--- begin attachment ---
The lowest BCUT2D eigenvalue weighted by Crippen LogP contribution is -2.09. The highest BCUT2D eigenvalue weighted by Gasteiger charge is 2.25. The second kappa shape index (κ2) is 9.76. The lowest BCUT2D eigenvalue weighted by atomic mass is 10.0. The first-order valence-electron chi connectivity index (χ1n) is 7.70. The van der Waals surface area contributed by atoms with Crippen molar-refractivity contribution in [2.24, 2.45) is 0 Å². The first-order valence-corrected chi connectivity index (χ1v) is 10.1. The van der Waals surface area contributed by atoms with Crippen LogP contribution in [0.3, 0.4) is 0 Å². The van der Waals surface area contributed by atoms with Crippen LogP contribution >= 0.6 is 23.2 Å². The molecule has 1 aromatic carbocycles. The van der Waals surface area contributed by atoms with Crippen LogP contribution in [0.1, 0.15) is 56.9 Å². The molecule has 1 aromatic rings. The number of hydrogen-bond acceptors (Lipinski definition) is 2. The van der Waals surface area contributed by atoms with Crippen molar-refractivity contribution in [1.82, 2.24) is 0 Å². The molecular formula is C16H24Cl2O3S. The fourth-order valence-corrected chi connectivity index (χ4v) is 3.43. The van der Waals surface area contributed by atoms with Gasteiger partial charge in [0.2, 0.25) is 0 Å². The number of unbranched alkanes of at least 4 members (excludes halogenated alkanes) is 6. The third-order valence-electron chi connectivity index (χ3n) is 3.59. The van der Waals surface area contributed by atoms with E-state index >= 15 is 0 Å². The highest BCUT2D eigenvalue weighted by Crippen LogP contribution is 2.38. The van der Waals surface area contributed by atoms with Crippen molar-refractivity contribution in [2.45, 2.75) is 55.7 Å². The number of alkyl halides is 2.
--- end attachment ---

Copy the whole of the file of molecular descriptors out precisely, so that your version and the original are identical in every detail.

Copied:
The lowest BCUT2D eigenvalue weighted by Crippen LogP contribution is -2.09. The highest BCUT2D eigenvalue weighted by Gasteiger charge is 2.25. The second kappa shape index (κ2) is 9.76. The lowest BCUT2D eigenvalue weighted by atomic mass is 10.0. The first-order valence-electron chi connectivity index (χ1n) is 7.70. The van der Waals surface area contributed by atoms with Crippen molar-refractivity contribution in [2.24, 2.45) is 0 Å². The first-order valence-corrected chi connectivity index (χ1v) is 10.1. The van der Waals surface area contributed by atoms with Crippen LogP contribution in [0.3, 0.4) is 0 Å². The van der Waals surface area contributed by atoms with Crippen LogP contribution >= 0.6 is 23.2 Å². The molecule has 1 aromatic carbocycles. The van der Waals surface area contributed by atoms with Crippen LogP contribution in [0.1, 0.15) is 56.9 Å². The molecule has 1 aromatic rings. The number of hydrogen-bond acceptors (Lipinski definition) is 2. The van der Waals surface area contributed by atoms with Crippen molar-refractivity contribution in [1.82, 2.24) is 0 Å². The molecular formula is C16H24Cl2O3S. The fourth-order valence-corrected chi connectivity index (χ4v) is 3.43. The van der Waals surface area contributed by atoms with Gasteiger partial charge in [0.2, 0.25) is 0 Å². The number of unbranched alkanes of at least 4 members (excludes halogenated alkanes) is 6. The third-order valence-electron chi connectivity index (χ3n) is 3.59. The van der Waals surface area contributed by atoms with E-state index >= 15 is 0 Å². The highest BCUT2D eigenvalue weighted by Crippen LogP contribution is 2.38. The van der Waals surface area contributed by atoms with Crippen molar-refractivity contribution in [2.45, 2.75) is 55.7 Å². The number of alkyl halides is 2.